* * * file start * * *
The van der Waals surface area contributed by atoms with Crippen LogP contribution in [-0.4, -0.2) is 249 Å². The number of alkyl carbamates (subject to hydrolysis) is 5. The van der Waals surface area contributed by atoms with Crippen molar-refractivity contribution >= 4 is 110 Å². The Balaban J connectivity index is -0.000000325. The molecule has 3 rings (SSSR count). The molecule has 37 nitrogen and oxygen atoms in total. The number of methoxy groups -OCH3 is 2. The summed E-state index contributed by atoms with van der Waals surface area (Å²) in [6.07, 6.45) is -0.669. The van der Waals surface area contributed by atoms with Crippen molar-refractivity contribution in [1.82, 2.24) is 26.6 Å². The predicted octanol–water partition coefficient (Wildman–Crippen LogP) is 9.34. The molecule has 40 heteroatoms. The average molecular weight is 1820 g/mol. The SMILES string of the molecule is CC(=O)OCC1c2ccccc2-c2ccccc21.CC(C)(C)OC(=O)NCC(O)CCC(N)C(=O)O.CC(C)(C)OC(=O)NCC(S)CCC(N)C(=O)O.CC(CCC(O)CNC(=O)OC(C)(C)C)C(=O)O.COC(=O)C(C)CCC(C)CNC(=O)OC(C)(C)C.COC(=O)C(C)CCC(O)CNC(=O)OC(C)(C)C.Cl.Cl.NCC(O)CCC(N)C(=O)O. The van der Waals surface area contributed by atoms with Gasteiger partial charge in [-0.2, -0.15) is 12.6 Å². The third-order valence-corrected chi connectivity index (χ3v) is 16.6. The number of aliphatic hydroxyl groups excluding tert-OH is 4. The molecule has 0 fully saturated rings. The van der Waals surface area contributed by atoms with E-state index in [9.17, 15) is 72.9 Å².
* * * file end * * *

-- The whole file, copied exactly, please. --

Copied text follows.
The van der Waals surface area contributed by atoms with Crippen LogP contribution in [-0.4, -0.2) is 249 Å². The number of alkyl carbamates (subject to hydrolysis) is 5. The van der Waals surface area contributed by atoms with Crippen molar-refractivity contribution >= 4 is 110 Å². The Balaban J connectivity index is -0.000000325. The molecule has 3 rings (SSSR count). The molecule has 37 nitrogen and oxygen atoms in total. The number of methoxy groups -OCH3 is 2. The summed E-state index contributed by atoms with van der Waals surface area (Å²) in [6.07, 6.45) is -0.669. The van der Waals surface area contributed by atoms with Crippen molar-refractivity contribution in [1.82, 2.24) is 26.6 Å². The predicted octanol–water partition coefficient (Wildman–Crippen LogP) is 9.34. The molecule has 40 heteroatoms. The average molecular weight is 1820 g/mol. The SMILES string of the molecule is CC(=O)OCC1c2ccccc2-c2ccccc21.CC(C)(C)OC(=O)NCC(O)CCC(N)C(=O)O.CC(C)(C)OC(=O)NCC(S)CCC(N)C(=O)O.CC(CCC(O)CNC(=O)OC(C)(C)C)C(=O)O.COC(=O)C(C)CCC(C)CNC(=O)OC(C)(C)C.COC(=O)C(C)CCC(O)CNC(=O)OC(C)(C)C.Cl.Cl.NCC(O)CCC(N)C(=O)O. The van der Waals surface area contributed by atoms with Gasteiger partial charge in [-0.2, -0.15) is 12.6 Å². The third-order valence-corrected chi connectivity index (χ3v) is 16.6. The number of aliphatic hydroxyl groups excluding tert-OH is 4. The molecule has 0 fully saturated rings. The van der Waals surface area contributed by atoms with E-state index in [9.17, 15) is 72.9 Å².